Skip to main content

[email protected]
Tel: (678) 701-8254
Home > Ships

Ships Gallery

Choose from 67 pictures in our Ships collection for your Wall Art or Photo Gift. All professionally made for Quick Shipping.


The Hayle lifeboat New Oriental Bank (later renamed E.F. Harrison) with the wreck of the SS Escurial in the background, Portreath, Cornwall. 25th January 1895 Featured Ships Image

The Hayle lifeboat New Oriental Bank (later renamed E.F. Harrison) with the wreck of the SS Escurial in the background, Portreath, Cornwall. 25th January 1895

SS Escurial, an iron built schooner-rigged screw steamer built by Alex Stephens of Lighthouse, Govan, for Raeburn and Verel of Glasgow in 1879, was outward bound from Cardiff, laden with 1,350 tons of coal for the Adriatic port of Fiume. The weather was bitterly cold with the threat of snow. She had a bows on collision with a Welsh pilot cutter at midnight, but neither was apparently harmed. However, in the rising seas Captain Andrews was concerned about a list that she had taken on while loading at Cardiff and ordered Second Officer Nicol to inspect the foreholds. This revealed a bad leak forward of the engine room. After a long battle to reduce the water intake and the list, which was further complicated by the failure of machinery plus injuries to members of the crew, life belts were issued and distress signals fired. As dusk fell, the gale increased with the wind from due north. The Hayle lifeboat had to be taken overland to Portreath to be launched. Several attempts at rescue were made by the lifeboat and coastguard rocket. In the photograph, men can be seen clinging to the ships rigging awaiting rescue. Of the crew of nineteen, eleven lives were lost due to the rescuers being unable to reach the vessel because of the position of the ships grounding far out in the surf, the mountainous seas and bitterly cold weather. Photographer: John Charles Burrow

© From the collection of the RIC

Torpedo boat HMS Ardent at the breakers yard, Falmouth, Cornwall. 1912 Featured Ships Image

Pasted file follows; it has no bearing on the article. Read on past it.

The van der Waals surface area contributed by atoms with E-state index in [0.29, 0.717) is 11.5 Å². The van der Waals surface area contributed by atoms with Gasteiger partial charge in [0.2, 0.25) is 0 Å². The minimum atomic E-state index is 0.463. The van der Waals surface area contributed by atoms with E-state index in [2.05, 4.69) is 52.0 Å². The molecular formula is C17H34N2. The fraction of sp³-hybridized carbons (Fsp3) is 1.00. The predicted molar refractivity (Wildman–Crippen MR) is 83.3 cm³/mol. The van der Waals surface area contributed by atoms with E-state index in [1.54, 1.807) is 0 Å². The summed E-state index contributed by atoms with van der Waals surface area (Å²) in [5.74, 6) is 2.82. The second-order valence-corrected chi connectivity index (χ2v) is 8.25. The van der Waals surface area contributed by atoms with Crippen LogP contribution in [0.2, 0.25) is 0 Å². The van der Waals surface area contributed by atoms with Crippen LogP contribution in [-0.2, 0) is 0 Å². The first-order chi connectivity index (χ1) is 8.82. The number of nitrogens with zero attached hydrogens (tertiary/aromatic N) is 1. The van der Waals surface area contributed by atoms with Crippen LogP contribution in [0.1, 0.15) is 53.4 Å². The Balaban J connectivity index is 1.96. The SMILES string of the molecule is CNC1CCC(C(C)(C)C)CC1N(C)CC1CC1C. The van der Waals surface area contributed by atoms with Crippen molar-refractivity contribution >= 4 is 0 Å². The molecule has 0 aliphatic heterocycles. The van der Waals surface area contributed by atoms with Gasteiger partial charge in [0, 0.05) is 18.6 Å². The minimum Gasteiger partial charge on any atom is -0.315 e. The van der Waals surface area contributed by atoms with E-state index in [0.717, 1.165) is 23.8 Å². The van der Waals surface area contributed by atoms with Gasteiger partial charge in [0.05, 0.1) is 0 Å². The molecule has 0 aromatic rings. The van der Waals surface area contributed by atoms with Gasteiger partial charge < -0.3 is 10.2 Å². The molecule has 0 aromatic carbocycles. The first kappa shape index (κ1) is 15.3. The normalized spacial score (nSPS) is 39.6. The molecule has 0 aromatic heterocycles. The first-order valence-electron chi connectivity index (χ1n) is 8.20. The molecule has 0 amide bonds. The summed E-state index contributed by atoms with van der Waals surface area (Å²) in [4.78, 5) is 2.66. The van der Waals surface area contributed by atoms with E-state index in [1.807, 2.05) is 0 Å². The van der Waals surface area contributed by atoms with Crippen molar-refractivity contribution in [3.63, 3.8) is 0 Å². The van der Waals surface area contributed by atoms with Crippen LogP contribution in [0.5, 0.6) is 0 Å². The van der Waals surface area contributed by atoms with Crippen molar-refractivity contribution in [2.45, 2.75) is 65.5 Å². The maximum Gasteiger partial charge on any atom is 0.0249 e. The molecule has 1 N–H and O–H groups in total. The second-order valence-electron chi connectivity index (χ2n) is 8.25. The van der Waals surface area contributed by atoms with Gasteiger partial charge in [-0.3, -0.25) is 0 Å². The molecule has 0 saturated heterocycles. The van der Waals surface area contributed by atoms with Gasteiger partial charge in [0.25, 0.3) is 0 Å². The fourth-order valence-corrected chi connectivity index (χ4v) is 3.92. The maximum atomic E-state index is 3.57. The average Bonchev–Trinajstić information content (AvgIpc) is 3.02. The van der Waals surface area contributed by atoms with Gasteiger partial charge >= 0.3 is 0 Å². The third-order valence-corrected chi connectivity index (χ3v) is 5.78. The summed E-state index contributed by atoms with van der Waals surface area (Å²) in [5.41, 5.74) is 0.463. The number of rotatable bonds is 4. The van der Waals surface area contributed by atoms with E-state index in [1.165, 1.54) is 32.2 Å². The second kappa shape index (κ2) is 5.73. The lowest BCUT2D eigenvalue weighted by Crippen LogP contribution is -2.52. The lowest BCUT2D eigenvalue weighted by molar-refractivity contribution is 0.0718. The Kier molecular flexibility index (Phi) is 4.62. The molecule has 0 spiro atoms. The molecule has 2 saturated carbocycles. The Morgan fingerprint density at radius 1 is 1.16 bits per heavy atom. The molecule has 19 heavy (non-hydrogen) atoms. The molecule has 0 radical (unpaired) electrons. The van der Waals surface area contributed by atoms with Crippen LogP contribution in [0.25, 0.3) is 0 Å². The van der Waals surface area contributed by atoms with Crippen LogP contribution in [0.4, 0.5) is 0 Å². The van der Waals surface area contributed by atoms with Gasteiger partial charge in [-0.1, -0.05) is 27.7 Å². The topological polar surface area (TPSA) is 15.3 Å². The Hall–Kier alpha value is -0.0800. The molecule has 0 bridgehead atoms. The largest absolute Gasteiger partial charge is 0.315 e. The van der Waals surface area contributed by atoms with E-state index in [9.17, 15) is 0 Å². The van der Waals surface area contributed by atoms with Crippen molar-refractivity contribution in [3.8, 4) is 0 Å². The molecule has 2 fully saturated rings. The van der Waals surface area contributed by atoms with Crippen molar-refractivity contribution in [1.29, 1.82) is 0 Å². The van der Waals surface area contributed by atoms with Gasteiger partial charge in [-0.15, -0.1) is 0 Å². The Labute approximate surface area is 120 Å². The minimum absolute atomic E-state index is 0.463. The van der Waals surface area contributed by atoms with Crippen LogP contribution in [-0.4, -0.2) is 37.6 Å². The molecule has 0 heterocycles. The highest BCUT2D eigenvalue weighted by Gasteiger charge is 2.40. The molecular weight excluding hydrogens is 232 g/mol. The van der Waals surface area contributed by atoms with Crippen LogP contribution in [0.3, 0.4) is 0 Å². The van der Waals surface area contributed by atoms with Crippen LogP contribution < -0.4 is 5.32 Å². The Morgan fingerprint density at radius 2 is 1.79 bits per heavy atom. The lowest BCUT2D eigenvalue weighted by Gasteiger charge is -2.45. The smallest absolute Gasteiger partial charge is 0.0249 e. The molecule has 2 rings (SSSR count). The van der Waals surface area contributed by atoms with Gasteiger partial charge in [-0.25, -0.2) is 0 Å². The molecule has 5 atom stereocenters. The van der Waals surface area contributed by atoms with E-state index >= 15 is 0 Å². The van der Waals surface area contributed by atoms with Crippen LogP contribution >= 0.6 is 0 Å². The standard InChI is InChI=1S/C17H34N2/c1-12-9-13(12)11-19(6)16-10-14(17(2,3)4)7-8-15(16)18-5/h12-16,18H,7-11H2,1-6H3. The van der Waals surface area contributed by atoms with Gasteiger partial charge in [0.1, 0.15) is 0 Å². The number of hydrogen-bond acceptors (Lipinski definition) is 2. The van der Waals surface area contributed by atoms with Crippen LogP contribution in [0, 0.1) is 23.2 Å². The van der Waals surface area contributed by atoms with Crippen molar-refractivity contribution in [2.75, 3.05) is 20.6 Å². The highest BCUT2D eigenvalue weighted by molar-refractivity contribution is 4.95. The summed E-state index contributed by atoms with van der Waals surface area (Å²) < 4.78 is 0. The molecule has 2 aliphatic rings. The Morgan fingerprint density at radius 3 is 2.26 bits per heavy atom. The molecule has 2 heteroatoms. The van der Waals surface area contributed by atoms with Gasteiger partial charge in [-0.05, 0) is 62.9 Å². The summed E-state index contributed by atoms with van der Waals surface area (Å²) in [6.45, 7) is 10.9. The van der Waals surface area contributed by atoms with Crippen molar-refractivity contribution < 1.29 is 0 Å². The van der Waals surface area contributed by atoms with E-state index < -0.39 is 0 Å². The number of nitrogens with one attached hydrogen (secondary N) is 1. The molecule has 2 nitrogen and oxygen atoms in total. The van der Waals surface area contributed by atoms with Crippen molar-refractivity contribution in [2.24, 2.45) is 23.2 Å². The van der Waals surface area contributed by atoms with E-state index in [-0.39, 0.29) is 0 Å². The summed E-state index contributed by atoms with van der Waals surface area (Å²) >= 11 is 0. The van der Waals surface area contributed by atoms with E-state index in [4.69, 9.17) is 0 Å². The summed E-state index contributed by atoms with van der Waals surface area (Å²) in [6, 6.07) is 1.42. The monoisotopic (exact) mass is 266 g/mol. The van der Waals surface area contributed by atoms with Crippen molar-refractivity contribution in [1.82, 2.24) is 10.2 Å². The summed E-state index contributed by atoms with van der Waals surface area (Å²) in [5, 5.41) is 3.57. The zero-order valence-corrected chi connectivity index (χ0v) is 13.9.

Torpedo boat HMS Ardent at the breakers yard, Falmouth, Cornwall. 1912

The forward section of the hull of HMS Ardent, a torpedo boat, can be seen on the right hand side of the photograph. She was an Ardent-class torpedo boat destroyer which served with the Royal Navy. She was built by Thornycroft at Church Wharf in Chiswick on the River Thames. She was a Thornycroft 27-knot A class'. The boat had a displacement of 265 tons and was 200 feet (61 metres) long. The ship was launched on 16th October 1894 from the yard at Chiswick, following the naming ceremony by Mrs C.T. Cornish, the daughter of the company founder John Isaac Thornycroft. Ardent was attached to the Mediterranean Fleet during the 1890s as tender to the flagship HMS Ramillies. One role of the destroyer was training of stokers of the Fleet in the management of water-tube boilers. She was sold for scrap in 1911. Photographer: Herbert Hughes

© From the collection of the RIC

The three-masted French ship Socoa in Falmouth Harbour, Cornwall. 1906 Featured Ships Image

The three-masted French ship Socoa in Falmouth Harbour, Cornwall. 1906

View of the starboard side of the three-masted French steel ship Socoa in Falmouth Harbour with tugs alongside. Note the remains of a wooden warship being broken up in the right foreground. The Socoa was built in 1901 by Chantier and Atelier de St Nazaire at St Nazaire and registered in Bayonne. At 2613 tons gross, she was 282 feet 9 inches x 44 feet x 22 feet 7 inches. She was on passage from Stettin to San Francisco carrying cement to rebuild the city after earthquake damage when she was stranded on Craggan Rock, Cadgwith, on 31st July 1906. She was successfully floated off after jettisoning 50,000 barrels of cement. She was later renamed Thiers. Photographer: Unknown

© From the collection of the RIC